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Hybridization as a Dispersal Mechanism
Bradley M. Potts and James B. Reid
Vol. 42, No. 6 (Nov., 1988), pp. 1245-1255
Published by: Society for the Study of Evolution
Stable URL: http://www.jstor.org/stable/2409008
Page Count: 11
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An example from the genus Eucalyptus is used to argue that hybridization may be of evolutionary significance as a means of gene dispersal where seed dispersal is limited. A previous study of regeneration of E. risdonii and E. amygdalina indicated that the current selective regime was favoring E. risaonii. However, the dispersal of E. risdonii by seeds is shown to be limited (ss = 4.6 m). By comparison, the flow of E. risdonii genes into the range of E. amygdalina by pollen dispersal and F1 hybridization is widespread (sp = 82 m). While the actual level of hybridization is low, interspecific hybridization effectively doubles the dispersal of E. risdonii genes into the range of E. amygdalina. This pollen flow can have a significant genetic impact, since isolated hybrids or patches of abnormal phenotypes have been found 200-300 m from the species boundary. Based on lignotuber size, some of these patches appear to have been founded by F1 hybrids. The frequency of E. risdonii types in the patches appears to increase with patch size suggesting that there is selection for this phenotype in subsequent generations. E. risdonii-like individuals were recovered in the progeny from both intermediate and E. risdonii backcross phenotypes. These results suggest that E. risdonii may invade suitable habitat islands within the E. amygdalina forest, independently of seed migration, by long-distance pollen migration followed by selection for the gene combinations of the pollen parent.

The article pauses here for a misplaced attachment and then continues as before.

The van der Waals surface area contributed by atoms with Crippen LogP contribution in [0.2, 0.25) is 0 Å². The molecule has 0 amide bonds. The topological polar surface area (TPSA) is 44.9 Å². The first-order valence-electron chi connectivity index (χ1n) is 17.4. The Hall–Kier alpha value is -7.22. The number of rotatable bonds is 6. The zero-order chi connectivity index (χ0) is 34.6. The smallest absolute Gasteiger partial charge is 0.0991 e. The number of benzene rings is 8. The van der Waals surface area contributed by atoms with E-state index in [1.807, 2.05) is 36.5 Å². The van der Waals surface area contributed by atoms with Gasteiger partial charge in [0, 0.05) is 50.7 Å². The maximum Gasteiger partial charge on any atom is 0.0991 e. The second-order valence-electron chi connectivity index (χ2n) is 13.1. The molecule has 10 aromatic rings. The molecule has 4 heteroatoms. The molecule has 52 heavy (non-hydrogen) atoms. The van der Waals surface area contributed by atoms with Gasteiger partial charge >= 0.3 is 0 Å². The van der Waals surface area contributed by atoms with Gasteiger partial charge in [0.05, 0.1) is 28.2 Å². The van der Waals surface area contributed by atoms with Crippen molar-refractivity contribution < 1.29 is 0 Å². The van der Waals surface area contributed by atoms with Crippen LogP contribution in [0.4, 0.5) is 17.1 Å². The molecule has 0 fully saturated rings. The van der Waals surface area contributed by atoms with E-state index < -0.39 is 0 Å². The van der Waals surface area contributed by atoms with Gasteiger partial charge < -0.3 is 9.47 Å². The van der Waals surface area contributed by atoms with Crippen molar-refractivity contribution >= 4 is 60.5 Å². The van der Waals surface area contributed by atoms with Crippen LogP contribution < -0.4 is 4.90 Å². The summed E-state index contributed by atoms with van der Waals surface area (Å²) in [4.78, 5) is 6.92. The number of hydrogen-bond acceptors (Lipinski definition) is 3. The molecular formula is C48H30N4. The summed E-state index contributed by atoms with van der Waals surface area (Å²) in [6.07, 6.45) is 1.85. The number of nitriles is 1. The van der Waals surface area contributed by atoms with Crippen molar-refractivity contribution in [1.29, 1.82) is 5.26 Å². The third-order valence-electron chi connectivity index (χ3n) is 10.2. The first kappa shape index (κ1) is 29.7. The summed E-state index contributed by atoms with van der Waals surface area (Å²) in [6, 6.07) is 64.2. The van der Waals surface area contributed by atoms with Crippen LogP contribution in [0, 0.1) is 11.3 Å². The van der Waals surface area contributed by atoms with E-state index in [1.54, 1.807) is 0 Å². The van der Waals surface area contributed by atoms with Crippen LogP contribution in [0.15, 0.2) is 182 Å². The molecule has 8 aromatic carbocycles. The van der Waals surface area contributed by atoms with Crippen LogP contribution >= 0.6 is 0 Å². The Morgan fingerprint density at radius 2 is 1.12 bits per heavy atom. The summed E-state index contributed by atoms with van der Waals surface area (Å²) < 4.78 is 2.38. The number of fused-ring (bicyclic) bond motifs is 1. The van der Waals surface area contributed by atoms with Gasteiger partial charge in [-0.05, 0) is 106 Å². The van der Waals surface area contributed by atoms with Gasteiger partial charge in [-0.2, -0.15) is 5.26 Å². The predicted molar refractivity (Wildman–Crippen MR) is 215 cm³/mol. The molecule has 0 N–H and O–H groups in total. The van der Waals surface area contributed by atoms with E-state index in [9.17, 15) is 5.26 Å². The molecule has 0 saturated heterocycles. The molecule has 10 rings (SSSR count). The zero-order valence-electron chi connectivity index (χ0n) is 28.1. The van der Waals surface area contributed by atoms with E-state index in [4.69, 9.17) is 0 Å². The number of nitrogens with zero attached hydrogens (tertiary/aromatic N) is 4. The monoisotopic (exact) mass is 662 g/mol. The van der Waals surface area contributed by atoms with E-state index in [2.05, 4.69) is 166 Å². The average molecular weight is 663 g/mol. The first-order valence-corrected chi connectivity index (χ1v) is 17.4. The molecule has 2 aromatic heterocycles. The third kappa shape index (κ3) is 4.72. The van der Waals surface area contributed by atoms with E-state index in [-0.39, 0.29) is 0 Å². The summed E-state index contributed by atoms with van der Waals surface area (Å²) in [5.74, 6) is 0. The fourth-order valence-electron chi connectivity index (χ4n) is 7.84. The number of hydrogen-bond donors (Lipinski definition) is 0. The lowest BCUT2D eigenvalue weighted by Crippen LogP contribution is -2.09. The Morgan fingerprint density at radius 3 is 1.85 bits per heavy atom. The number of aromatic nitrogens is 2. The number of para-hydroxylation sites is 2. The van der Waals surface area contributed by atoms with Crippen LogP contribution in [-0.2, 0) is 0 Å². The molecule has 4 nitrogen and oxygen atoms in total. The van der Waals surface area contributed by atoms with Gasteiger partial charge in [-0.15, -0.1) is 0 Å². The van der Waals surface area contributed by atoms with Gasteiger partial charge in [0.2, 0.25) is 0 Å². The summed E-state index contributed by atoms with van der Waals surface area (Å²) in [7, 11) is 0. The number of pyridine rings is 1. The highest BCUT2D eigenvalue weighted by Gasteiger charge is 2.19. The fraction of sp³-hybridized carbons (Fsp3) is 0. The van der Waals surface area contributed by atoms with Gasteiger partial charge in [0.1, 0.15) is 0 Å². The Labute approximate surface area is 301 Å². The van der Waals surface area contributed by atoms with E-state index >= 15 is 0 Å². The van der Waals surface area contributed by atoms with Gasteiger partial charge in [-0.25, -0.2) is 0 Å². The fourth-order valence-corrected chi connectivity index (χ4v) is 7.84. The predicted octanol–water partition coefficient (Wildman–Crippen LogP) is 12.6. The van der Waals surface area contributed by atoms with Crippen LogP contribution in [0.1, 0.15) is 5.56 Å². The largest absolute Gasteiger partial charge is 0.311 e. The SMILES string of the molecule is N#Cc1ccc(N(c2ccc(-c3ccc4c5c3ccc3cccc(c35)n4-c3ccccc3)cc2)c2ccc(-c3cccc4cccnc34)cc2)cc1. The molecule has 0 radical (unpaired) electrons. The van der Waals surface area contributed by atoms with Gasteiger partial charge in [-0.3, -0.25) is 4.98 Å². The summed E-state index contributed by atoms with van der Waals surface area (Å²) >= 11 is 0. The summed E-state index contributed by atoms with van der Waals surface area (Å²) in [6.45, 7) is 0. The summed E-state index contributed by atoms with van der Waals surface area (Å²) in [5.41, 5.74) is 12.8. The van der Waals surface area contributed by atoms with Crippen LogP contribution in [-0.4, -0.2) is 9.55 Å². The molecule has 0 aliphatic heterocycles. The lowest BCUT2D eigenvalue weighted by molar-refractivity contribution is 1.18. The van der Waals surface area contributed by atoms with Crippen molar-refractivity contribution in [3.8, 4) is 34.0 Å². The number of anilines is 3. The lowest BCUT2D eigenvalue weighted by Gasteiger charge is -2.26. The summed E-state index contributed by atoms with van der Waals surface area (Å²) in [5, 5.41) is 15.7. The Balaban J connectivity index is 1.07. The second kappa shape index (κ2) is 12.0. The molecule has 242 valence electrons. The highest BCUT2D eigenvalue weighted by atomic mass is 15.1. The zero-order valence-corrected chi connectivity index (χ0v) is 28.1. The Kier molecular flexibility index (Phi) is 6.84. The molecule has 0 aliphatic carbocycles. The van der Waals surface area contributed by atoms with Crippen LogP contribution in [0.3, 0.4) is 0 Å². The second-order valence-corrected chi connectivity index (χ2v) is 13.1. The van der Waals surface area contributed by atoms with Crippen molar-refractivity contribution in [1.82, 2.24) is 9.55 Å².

Evolution © 1988 Society for the Study of Evolution